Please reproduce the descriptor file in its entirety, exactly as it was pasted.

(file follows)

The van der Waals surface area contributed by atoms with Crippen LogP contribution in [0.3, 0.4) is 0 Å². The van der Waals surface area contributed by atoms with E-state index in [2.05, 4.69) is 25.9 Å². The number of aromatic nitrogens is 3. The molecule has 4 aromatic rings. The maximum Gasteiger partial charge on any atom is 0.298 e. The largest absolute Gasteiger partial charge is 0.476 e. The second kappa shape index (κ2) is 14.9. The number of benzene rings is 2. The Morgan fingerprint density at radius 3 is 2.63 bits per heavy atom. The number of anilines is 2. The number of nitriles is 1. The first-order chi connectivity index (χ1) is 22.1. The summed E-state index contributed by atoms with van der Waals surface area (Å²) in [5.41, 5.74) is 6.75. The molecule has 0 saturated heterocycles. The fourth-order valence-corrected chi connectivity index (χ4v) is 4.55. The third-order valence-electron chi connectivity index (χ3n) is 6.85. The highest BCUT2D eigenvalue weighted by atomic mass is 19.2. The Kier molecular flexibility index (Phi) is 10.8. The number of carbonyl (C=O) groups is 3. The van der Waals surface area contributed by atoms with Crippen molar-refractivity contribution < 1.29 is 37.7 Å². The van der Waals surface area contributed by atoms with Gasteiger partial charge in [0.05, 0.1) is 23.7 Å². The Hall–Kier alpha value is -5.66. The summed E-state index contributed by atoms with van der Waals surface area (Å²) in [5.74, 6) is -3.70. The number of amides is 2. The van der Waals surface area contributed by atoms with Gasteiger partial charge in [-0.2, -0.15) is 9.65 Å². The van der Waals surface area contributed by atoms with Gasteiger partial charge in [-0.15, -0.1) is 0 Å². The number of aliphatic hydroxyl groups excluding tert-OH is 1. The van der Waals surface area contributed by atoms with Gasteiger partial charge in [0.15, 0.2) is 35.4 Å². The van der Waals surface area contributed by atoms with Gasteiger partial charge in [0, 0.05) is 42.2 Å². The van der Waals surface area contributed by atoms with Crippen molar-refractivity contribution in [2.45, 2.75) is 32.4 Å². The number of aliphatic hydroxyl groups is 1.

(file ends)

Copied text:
The van der Waals surface area contributed by atoms with Crippen LogP contribution in [0.3, 0.4) is 0 Å². The van der Waals surface area contributed by atoms with E-state index in [2.05, 4.69) is 25.9 Å². The number of aromatic nitrogens is 3. The molecule has 4 aromatic rings. The maximum Gasteiger partial charge on any atom is 0.298 e. The largest absolute Gasteiger partial charge is 0.476 e. The second kappa shape index (κ2) is 14.9. The number of benzene rings is 2. The Morgan fingerprint density at radius 3 is 2.63 bits per heavy atom. The number of anilines is 2. The number of nitriles is 1. The first-order chi connectivity index (χ1) is 22.1. The summed E-state index contributed by atoms with van der Waals surface area (Å²) in [5.41, 5.74) is 6.75. The molecule has 0 saturated heterocycles. The fourth-order valence-corrected chi connectivity index (χ4v) is 4.55. The third-order valence-electron chi connectivity index (χ3n) is 6.85. The highest BCUT2D eigenvalue weighted by atomic mass is 19.2. The Kier molecular flexibility index (Phi) is 10.8. The number of carbonyl (C=O) groups is 3. The van der Waals surface area contributed by atoms with Crippen molar-refractivity contribution < 1.29 is 37.7 Å². The van der Waals surface area contributed by atoms with Gasteiger partial charge in [0.05, 0.1) is 23.7 Å². The Hall–Kier alpha value is -5.66. The summed E-state index contributed by atoms with van der Waals surface area (Å²) in [5.74, 6) is -3.70. The number of amides is 2. The van der Waals surface area contributed by atoms with Gasteiger partial charge in [-0.2, -0.15) is 9.65 Å². The van der Waals surface area contributed by atoms with Gasteiger partial charge in [-0.15, -0.1) is 0 Å². The number of aliphatic hydroxyl groups excluding tert-OH is 1. The van der Waals surface area contributed by atoms with Gasteiger partial charge in [0.15, 0.2) is 35.4 Å². The van der Waals surface area contributed by atoms with Gasteiger partial charge in [0, 0.05) is 42.2 Å². The van der Waals surface area contributed by atoms with Crippen molar-refractivity contribution in [2.45, 2.75) is 32.4 Å². The number of aliphatic hydroxyl groups is 1.